I have already mentioned bad ergonomics as a cause, but improving those can benefit you a lot if you don’t have the symptoms yet. You should try to have your wrist in as much of a neutral position as possible. This goes for both the hand on your keyboard as well as the one your mouse. Using the keyboard legs lifted up is a big no-no, as it forces your hand to bend at the wrist.
The way you grip your mouse also contributes to your overall ergonomics. We know three different grip types: palm, claw and fingertip grip. Palm grip is the best for your wrist, as your hand is completely extended and thus doesn’t put pressure on the median. The claw grip is slightly worse, as your fingers lay perpendicularly on the mouse, causing a slight bend in the wrist. Finally, the fingertip grip causes the biggest bend in your wrist, as your fingers touch the mouse only by their ends. Using a wrist rest can help lift your wrists to a neutral position, especially if you have a high profile keyboard or are a claw or fingertip gripper.
Another thing players began doing once injuries started was stretching. Whether it’s before a scrim session or even in between games, stretching immensely decreases the chance of an injury. It improves circulation and the range of motion in your wrist, and it provides relief to overused muscles. Below are some examples of stretches to do for CTS.
Strengthening exercises are also a good way of preventing the injury. It is recommended that you stretch as much as possible, whether before, between, or after games. Building strength in our wrists also helps offset muscle fatigue and decreases the total load our wrists take.
Furthermore, rest is probably the most important measure one needs to take to prevent such injuries. Professional athletes tend to practice for long hours, without taking many – or any – breaks in-between games or scrim sessions. While it might seem beneficial at the time, this can have dire consequences in the long run. How much rest time you give yourself is up to everyone’s personal judgment. Is it worth potentially sacrificing your entire career for a few more hours of practice? Do those few hours really make that much of a difference? Judge for yourself.
Going back to the original question, I’ll give an answer everyone hates — it depends. If the proper preemptive measures are taken, an esports athlete will likely never experience a wrist injury. On the other hand, there are players who don’t care about the possible wrist problems until it’s already too late. There were arguably too many cases of wrist injuries in the past, some which even ended players’ careers, and so we shouldn’t take this matter lightly.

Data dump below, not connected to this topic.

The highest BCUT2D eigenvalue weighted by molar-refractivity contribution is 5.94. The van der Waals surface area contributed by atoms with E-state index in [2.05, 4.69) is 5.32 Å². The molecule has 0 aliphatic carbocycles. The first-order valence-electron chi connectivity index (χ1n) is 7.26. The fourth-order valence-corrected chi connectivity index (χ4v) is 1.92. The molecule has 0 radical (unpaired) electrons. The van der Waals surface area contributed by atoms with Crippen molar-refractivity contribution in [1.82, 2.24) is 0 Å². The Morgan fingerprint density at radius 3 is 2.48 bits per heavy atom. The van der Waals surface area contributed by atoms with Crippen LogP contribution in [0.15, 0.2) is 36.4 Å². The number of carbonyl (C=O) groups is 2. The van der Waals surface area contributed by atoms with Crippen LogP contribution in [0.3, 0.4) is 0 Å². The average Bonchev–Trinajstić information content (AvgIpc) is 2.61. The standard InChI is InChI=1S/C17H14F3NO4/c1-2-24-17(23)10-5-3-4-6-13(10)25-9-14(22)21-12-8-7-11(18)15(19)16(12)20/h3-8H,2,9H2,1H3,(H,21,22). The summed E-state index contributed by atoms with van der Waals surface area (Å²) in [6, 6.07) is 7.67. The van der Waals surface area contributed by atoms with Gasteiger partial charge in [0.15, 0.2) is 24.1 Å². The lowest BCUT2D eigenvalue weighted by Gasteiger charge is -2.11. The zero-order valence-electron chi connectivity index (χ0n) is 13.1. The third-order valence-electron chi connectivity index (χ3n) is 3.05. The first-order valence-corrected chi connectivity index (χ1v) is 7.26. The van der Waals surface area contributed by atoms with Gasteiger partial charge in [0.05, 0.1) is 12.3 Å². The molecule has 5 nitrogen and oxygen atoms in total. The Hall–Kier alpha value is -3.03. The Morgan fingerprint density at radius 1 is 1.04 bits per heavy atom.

Teams will have to invest even more money into healthcare for their players concerning these issues. This means educating their players on the potential dangers and letting them know what risks they are taking. Furthermore, teams need to offer players help in cases where these injuries do happen. Again, we have seen times in the past where teams, instead of helping their players, let them go because they couldn’t practice as much as the team wanted them to.
The problem of wrist injuries is real, and we shouldn’t be denying its existence. It can happen to any esports athlete, and no one is excluded. Just take a look at some of the biggest star athletes who have previously had these issues. Jian “Uzi” Zi-Hao, a Chinese professional League of Legends player, had to take a break last year due to severe pain in his wrist. Similarly, CS:GO pro player Olof “olofmeister” Kajbjer Gustafsson spoke in many interviews about the pain he experiences in his forearm.
Unfortunately, we also know about cases where players had to end their careers due to problems connected with the injury. Former League of Legends professional Hai “Lam” Lam was one such a case, having to retire due to continuous wrist pain caused by CTS. Luckily, most cases don’t force the player to end their careers, but they do still have long-lasting effects.
In conclusion, I’d like to say that wrist injuries aren’t an issue that will go away anytime soon. The culture in esports is geared towards pushing players to practice more and more as competitive standards keep getting higher. However, it is of utmost importance that both the teams and the leagues do their best to raise awareness about the injury. They also have to offer players that suffer from wrist pain both the time and the resources needed to recover.
Once again, esports — similarly to traditional sports — have their risks. Athletes in both have to judge for themselves if risking it all for potential fame is even worth it, especially in the long run.
Vince Koyle is an esports writer, tech nerd and future CompSci student. He often likes to compare traditional sports to esports, showing his love for both kinds. Also tends to sometimes try too hard with explaining what esports is and how it isn’t any different than traditional sports. He mainly covers the League of Legends scene, with an emphasis on European and Asian leagues.